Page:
* Asian stock markets: tmsnrt.rs/2zpUAr4
* MSCI Asia-Pacific index flat, Nikkei dips 0.2 pct
* Return of markets from Good Friday break awaited for cues
* US eyes end to sanction waivers for Iran oil -Washington Post
* Brent crude futures reach highest since November 2018
By Shinichi Saoshiro
TOKYO, April 22 (Reuters) - Asian stocks were steady on Monday as investors awaited the return of major financial markets from the Good Friday holiday, while oil prices spiked on a report the U.S. is likely to ask all importers of Iranian oil to end their purchases or face sanctions.
Brent futures rallied to a five-month high, after the Washington Post said U.S. Secretary of State Mike Pompeo will announce “that as of May 2, the State Department will no longer grant sanctions waivers to any country that is currently importing Iranian crude or condensate.”
Equities markets were subdued, with MSCI’s broadest index of Asia-Pacific shares outside Japan trading little changed.
The index was within reach of a nine-month peak scaled on Thursday after Chinese economic data beat expectations and eased concerns about the health of the world economy.
The advance, however, slowed as many markets in Asia, Europe and North America shut down for Good Friday.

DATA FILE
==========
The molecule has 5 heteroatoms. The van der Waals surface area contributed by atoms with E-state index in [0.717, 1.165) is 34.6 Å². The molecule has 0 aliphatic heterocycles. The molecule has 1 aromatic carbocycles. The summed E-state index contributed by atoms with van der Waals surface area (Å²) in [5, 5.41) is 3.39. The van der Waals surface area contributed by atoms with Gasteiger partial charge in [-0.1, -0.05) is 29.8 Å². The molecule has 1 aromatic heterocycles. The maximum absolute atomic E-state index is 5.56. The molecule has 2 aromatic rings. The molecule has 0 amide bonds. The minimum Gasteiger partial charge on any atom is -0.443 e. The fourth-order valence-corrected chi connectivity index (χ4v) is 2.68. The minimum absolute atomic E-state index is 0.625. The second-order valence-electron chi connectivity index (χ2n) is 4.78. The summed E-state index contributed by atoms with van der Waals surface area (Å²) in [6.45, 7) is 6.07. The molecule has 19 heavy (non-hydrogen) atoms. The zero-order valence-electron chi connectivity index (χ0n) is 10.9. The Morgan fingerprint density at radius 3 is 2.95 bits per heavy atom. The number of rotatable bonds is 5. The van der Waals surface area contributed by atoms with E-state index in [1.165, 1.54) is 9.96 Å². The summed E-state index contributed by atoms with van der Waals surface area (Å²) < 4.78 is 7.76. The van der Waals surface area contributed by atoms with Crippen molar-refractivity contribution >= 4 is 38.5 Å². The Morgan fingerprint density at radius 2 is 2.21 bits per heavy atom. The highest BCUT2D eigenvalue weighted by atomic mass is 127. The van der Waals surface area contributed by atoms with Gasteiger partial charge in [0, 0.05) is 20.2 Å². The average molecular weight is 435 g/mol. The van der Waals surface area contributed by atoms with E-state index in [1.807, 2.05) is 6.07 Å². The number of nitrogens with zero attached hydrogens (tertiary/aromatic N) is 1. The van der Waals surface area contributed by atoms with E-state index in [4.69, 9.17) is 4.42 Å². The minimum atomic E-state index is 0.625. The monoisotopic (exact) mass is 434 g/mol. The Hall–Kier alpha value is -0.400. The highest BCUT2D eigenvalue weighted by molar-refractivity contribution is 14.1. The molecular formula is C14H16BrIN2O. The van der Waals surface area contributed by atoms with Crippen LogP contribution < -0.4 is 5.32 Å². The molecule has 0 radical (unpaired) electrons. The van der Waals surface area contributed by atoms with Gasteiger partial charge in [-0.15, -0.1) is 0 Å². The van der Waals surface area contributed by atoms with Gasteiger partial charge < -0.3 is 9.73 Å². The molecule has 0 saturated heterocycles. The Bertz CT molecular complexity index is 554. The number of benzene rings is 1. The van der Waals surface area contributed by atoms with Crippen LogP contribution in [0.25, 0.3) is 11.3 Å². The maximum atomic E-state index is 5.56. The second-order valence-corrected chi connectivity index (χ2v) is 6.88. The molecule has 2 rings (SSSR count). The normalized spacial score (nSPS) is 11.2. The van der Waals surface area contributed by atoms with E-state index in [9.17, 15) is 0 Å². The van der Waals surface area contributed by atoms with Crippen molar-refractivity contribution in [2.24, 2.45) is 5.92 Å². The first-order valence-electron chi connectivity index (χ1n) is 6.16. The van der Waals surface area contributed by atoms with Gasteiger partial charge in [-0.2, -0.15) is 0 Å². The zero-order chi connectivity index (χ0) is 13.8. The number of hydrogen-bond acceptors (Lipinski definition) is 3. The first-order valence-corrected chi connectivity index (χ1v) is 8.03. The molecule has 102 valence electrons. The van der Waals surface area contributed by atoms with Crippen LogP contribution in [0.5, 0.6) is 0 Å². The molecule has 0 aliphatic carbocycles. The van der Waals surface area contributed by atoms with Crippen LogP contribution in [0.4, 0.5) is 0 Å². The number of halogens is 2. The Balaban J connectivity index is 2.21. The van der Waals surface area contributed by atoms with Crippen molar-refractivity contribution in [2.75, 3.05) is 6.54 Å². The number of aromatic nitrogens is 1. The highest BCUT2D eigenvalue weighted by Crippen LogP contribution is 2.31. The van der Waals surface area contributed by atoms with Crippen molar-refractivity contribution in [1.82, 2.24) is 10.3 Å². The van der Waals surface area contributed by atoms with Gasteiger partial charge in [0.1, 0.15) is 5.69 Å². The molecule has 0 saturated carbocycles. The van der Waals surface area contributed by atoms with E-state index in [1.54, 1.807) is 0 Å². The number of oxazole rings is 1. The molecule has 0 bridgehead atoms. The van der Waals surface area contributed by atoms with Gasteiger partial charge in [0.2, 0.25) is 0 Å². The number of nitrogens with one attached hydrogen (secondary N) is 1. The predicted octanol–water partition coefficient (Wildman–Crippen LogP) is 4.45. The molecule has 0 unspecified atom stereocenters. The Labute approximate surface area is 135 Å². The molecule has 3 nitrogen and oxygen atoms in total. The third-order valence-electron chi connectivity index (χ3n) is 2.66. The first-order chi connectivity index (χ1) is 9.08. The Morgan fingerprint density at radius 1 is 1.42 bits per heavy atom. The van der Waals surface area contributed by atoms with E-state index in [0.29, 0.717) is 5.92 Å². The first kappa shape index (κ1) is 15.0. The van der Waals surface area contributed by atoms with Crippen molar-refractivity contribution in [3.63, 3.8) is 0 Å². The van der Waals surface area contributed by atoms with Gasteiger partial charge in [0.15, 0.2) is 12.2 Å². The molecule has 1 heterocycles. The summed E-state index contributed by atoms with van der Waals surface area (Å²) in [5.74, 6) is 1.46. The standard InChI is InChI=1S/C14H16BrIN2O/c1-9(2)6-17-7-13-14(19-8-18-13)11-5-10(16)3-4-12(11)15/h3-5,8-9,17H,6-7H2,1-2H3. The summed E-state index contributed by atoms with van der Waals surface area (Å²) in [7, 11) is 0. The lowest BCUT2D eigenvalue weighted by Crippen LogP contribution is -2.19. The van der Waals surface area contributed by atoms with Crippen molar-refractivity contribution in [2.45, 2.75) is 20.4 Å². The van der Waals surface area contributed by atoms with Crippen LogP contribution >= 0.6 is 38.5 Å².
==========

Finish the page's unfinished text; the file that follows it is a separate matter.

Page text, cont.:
“Equities will be looking at further corporate earnings for immediate incentives. While strong economic indicators, particularly from China, have helped sentiment, they have not formed a strong trend,” said Soichiro Monji, senior strategist at Sumitomo Mitsui DS Asset Management in Tokyo.
“The U.S.-China trade talks will have to end in one way or another for a trend to form.”
South Korea’s KOSPI was almost flat and Japan’s Nikkei shed 0.2 percent.
In currencies, the dollar index against a basket of six major currencies was a shade lower at 97.369.
The index was still within touching distance of a 1-1/2-month peak reached on Thursday after steady U.S. retail sales data.
The euro was little changed at $1.1244, having taken a hit late last week after purchasing managers’ index (PMI) releases showed weak manufacturing activity in Europe.
The dollar was steady at 111.91 yen.
The Australian dollar, sensitive to shifts in risk sentiment, inched down 0.1 percent to $0.7147.
The Canadian dollar, on the other hand, added 0.1 percent to C$1.3381 thanks to a bounce in crude oil prices.
Brent crude rose 0.83 percent to $72.57 per barrel after touching $72.58, highest since Nov. 8, 2018, underpinned by the Washington Post report.
U.S. crude futures climbed 0.84 percent to $64.54 per barrel.
The U.S. reimposed sanctions in November on exports of Iranian oil after President Donald Trump unilaterally pulled out of a 2015 nuclear accord between Iran and six world powers. Washington is pressuring Iran to curtail its nuclear program and stop backing militant proxies across the Middle East.
Crude extended gains from last week, when a drop in crude exports from OPEC’s de facto leader, Saudi Arabia, and a draw in U.S. drilling rigs and oil inventories supported prices. (Editing by Shri Navaratnam)